Late last year, Sony Computer Entertainment America managed to annoy a massive number of internet users by trying to trademark the phrase 'Let's Play.' The term is used for commentated gameplay videos and has been around since 2007 when it first appeared on the Something Awful forums.

If Sony had been successful in its bid to trademark Lets Play, no one would have been able to use the term without first getting the company's permission. Surprisingly, the US Patents and Trademarks Office didn't originally deny Sony's application because of the phrase being such a widespread term; they rejected the PS4-makers attempts because Lets Play is very similar to a trademark held by another company.

In 2013, a Georgia-based firm that connects gamers to events registered the name LP Let'z Play of America. The USPTO ruled that as both terms are related to video games, there would likely be confusion with the mark. The Office refused the application and sent Sony a non-final action on December 29, 2015.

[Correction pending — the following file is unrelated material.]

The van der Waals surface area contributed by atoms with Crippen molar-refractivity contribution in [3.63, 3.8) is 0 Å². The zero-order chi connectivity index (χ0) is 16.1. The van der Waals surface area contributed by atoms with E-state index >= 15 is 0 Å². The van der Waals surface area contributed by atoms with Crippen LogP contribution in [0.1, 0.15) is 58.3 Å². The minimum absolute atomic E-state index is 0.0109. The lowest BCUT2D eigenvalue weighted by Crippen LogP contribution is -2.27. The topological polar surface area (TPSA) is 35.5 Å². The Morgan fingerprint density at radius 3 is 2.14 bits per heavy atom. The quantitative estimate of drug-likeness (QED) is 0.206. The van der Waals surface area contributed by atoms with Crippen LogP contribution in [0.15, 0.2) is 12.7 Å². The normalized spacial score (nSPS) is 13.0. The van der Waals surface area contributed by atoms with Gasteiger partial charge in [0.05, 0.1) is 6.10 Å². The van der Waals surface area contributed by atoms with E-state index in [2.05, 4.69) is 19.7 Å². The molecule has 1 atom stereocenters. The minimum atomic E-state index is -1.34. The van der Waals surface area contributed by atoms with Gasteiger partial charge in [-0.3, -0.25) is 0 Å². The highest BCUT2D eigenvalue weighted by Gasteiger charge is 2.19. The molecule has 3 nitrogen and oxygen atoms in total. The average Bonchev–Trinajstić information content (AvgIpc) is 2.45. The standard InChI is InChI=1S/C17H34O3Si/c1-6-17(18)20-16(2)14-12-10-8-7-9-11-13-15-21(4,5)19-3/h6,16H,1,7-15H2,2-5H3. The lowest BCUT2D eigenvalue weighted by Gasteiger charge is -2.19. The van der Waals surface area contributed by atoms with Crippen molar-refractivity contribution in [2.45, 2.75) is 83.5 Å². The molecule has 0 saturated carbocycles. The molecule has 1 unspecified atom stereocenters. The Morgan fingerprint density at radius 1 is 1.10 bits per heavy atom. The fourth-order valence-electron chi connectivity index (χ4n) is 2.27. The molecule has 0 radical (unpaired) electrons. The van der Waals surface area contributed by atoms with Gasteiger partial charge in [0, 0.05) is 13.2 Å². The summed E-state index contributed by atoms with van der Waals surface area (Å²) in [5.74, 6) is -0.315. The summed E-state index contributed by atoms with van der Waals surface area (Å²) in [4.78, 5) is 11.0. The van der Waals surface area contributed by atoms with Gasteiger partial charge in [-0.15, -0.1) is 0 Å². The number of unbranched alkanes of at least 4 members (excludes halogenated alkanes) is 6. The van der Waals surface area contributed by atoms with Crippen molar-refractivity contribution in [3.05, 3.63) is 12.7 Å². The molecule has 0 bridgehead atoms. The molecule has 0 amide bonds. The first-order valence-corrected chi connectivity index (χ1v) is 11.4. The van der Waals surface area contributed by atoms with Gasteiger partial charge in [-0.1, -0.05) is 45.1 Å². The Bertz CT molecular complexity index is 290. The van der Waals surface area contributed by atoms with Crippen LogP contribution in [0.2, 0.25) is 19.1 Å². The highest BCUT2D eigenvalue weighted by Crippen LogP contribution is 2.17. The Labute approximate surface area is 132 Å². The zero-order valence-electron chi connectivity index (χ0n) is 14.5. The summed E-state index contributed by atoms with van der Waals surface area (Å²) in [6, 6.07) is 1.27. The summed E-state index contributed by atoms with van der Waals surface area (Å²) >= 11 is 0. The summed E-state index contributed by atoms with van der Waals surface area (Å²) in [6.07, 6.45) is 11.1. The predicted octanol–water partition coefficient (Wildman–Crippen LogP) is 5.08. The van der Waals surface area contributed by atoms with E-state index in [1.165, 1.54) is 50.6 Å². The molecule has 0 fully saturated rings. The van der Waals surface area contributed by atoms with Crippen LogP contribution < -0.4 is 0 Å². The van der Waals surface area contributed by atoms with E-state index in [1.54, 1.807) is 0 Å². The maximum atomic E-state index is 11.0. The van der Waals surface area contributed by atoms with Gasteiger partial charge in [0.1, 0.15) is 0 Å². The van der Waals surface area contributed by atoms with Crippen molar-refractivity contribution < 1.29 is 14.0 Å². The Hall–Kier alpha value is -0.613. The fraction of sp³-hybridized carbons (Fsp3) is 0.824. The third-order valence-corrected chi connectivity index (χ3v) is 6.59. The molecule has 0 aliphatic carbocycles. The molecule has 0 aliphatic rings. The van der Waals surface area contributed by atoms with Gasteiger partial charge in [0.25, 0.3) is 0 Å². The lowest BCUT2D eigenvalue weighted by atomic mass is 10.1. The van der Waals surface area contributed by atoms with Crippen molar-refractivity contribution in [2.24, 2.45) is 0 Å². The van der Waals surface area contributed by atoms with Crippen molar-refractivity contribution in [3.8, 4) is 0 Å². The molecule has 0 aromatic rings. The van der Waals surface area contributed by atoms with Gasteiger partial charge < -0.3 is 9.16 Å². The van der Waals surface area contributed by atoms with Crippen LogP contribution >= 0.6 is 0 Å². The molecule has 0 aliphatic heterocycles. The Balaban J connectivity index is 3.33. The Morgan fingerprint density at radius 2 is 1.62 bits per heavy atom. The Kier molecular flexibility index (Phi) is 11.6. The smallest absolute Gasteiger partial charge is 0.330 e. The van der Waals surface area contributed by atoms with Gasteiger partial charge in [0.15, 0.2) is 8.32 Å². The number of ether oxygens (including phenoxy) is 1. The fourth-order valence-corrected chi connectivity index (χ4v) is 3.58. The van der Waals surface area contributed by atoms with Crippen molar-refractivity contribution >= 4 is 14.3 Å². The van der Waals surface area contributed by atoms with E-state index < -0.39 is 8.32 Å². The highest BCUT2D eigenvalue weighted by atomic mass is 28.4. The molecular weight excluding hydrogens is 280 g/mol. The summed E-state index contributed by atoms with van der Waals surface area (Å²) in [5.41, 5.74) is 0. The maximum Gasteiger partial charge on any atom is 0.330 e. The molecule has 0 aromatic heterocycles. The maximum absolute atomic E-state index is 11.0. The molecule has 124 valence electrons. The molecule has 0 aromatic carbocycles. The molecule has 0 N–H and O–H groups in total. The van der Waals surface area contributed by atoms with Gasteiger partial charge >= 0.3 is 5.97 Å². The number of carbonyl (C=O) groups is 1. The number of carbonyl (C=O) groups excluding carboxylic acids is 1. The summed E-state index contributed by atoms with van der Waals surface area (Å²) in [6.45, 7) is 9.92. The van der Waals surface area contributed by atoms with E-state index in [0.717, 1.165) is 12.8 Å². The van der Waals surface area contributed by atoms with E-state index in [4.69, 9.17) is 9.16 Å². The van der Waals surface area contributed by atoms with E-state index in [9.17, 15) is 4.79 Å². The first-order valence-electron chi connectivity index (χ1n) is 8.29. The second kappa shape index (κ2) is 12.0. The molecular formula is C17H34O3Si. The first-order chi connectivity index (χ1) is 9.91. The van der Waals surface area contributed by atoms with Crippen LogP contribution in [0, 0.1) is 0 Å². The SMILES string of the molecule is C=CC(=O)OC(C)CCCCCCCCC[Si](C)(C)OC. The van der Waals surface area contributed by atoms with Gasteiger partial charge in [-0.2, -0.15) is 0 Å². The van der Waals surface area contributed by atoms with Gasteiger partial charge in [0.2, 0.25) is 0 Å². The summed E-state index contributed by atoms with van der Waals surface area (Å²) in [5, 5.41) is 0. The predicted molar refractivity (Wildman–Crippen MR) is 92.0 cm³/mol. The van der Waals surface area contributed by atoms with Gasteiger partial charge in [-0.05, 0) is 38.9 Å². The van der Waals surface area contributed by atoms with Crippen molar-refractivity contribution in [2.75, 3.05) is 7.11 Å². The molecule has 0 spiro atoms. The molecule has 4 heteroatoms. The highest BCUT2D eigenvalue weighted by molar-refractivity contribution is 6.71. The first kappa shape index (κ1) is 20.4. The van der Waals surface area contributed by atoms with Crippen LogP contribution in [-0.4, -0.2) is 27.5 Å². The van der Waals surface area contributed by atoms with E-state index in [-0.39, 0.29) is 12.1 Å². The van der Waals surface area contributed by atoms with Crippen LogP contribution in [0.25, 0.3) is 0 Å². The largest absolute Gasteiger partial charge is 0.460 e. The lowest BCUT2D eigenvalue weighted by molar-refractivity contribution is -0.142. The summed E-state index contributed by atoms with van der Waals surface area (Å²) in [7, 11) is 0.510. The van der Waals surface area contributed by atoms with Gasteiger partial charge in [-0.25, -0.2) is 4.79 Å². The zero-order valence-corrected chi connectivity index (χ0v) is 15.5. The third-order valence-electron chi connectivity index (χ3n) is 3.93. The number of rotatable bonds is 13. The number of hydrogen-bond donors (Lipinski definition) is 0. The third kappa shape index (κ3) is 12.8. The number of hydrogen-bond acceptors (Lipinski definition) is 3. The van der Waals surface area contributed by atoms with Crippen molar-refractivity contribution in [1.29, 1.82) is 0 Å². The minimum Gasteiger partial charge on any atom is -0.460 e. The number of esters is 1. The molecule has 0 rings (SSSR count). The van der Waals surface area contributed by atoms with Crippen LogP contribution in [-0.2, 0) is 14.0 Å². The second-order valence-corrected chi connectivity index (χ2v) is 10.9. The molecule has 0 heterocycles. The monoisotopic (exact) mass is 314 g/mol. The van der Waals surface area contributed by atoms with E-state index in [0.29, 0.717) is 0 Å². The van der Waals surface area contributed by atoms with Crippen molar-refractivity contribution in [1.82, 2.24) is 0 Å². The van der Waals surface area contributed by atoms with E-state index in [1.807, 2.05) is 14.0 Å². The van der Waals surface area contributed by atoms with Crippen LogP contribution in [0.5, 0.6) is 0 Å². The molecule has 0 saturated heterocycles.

Now, as a result of a Letter of Protest to the USPTO by The McArthur Law Firm on behalf of the gaming community, the trademark office has updated its ruling. The update states that 'Let's Play' is such a widespread and generic term that it is classed as a descriptor, not a brand, and, therefore, can't be trademarked.

To support its rejection of Sony's application, the USPTO's evidence consisted entirely of the first two sources included in the McArthur firm's Letter of Protest: the Wikipedia page for Let's Play and the /r/letsplay subreddit.

McArthur's founding attorney, Stephen McArthur, said that the initial ruling "was in reality just a minor nuisance," for Sony, but added that company "will not be able to overcome this rejection."

Sony still has six months to challenge the ruling, although it's pretty unlikely that it'll attempt to, especially in light of this updated rejection. Maybe the Japanese company will try to trademark another term, such as 'game.'